How to Pot up Thyme
There are a million different fun kinds of thyme, but I use the basic English and French for cooking. The French thyme (left) has pointy leaves, while the English thyme (right) has round leaves. To my taste the English is mild and earthy while the French is spicy with a hint of juniper and black pepper. I also grow lemon thyme for the scent and creeping thyme as a ground cover. When shopping at a nursery for herbs, I nibble a few leaves to see if I like the flavor of a particular variety. I hope the amount of pesticides I ingest is negligible.
If you’ve got the patience, thyme can be grown from seed or rooted from cuttings. I started the French thyme from seed and it took 3 seasons to reach a useful size. Fall is already here, so I purchased some English thyme to pot up for my basement herb garden project.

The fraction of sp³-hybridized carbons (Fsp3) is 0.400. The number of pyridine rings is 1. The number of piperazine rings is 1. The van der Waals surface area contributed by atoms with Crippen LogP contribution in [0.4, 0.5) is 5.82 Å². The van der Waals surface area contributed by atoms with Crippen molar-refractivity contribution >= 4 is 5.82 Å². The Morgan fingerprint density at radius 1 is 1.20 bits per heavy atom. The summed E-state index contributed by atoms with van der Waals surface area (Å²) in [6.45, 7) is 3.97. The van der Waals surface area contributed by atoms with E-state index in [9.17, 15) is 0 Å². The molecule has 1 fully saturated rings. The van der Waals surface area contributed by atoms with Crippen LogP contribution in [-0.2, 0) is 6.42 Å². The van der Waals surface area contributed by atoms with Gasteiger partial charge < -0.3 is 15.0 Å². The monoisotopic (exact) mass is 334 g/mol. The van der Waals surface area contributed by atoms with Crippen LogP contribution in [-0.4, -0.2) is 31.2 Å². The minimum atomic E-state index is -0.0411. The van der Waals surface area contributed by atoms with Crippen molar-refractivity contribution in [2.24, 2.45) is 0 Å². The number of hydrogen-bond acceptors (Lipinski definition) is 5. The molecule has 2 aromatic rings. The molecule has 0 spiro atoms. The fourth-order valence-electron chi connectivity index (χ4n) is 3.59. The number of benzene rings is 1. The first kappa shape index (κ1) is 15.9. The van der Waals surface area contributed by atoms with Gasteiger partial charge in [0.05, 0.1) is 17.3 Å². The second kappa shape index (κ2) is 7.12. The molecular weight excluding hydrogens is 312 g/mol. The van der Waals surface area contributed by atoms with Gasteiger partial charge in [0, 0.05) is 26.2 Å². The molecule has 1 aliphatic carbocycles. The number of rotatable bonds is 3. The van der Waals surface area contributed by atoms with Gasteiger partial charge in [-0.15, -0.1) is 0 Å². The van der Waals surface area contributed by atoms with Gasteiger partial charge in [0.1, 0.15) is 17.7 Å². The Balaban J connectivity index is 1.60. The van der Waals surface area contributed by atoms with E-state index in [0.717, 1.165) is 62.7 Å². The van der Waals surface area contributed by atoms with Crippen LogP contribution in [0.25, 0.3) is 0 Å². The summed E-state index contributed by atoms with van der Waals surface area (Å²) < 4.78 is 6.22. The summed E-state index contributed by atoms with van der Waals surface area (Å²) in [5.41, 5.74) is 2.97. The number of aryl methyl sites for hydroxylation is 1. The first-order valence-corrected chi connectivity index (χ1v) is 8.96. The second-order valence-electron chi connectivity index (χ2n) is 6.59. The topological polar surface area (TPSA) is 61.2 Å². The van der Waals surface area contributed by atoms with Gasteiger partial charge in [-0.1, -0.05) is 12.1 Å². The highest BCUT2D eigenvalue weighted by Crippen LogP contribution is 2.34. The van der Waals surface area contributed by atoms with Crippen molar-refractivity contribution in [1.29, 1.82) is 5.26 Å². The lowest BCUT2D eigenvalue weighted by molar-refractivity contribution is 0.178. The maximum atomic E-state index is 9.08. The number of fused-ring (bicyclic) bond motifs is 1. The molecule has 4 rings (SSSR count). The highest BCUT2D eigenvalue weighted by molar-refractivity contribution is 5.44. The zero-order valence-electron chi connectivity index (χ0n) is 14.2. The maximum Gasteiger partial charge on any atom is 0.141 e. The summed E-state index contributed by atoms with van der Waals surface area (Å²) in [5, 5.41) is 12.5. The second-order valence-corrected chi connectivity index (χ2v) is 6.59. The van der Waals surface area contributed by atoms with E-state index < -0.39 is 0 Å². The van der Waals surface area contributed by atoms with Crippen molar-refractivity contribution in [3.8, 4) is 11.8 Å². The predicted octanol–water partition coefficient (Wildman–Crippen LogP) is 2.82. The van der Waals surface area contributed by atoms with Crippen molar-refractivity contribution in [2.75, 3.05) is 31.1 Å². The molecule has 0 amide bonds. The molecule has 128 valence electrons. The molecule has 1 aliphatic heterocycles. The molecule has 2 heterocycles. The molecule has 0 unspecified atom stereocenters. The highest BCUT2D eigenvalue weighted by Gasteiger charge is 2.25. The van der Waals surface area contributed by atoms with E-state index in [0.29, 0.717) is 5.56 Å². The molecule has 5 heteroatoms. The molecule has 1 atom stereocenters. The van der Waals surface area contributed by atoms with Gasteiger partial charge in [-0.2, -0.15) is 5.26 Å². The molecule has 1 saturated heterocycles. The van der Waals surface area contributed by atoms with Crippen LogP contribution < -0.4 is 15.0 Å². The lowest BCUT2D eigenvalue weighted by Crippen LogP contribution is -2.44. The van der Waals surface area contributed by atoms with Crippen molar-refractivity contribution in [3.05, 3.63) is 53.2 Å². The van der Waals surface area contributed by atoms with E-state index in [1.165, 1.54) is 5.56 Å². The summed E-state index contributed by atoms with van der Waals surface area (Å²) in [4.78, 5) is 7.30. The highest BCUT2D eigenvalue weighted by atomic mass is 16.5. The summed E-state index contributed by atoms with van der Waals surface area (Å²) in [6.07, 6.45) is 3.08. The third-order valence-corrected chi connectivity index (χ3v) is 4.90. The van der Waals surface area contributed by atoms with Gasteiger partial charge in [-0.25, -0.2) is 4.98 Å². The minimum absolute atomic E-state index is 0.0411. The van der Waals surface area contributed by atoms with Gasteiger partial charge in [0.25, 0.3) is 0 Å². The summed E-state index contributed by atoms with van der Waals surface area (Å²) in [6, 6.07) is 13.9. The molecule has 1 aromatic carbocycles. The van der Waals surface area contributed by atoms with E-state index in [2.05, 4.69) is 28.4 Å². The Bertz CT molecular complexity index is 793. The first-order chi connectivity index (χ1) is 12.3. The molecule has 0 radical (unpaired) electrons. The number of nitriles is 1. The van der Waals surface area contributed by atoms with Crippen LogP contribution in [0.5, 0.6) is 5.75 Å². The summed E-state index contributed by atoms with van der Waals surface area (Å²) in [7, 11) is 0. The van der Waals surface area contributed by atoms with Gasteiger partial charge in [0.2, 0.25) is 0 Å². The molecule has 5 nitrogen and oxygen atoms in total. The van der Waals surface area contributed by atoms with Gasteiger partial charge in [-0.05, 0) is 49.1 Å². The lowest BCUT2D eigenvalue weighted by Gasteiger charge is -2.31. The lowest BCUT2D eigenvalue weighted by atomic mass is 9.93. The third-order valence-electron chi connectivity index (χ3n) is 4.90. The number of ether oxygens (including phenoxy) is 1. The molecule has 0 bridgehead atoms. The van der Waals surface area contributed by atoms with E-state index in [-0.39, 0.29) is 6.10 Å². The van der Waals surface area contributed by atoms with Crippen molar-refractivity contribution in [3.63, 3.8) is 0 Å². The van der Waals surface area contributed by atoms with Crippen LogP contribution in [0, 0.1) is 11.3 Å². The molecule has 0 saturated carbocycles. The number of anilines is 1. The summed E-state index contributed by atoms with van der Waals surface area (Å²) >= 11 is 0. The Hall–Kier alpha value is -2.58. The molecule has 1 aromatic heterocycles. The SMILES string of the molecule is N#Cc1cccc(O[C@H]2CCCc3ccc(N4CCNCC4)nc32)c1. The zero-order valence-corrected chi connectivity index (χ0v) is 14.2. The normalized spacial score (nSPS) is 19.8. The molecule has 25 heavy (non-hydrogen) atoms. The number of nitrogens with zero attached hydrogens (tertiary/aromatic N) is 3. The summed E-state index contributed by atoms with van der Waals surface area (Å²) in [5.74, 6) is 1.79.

This purchased thyme plant is a bit root bound so I scored the roots with my knife. Then I massaged the root wad with my hands until it looked less like the pot it popped out of. This should help it settle into the new larger pot.
I also went to my flower garden to dig up a French thyme. Some thyme varieties are not winter hardy in all zones and survival can depend on drainage as well as temperature. Mine made it through the last two winters like champs, but 6+ feet of snow makes it hard to collect herbs for dinner. I tried to get a bit of soil with the roots to reduce transplant shock.
Since these plants are headed to the basement I reused plastic nursery pots rather than something more expensive. Then I filled around the plants with potting soil and gave both plants a little trim and a nice soaking. Periodic trimming of thyme plants, even if you don't need the herbs for cooking, will encourage branching and bushier growth.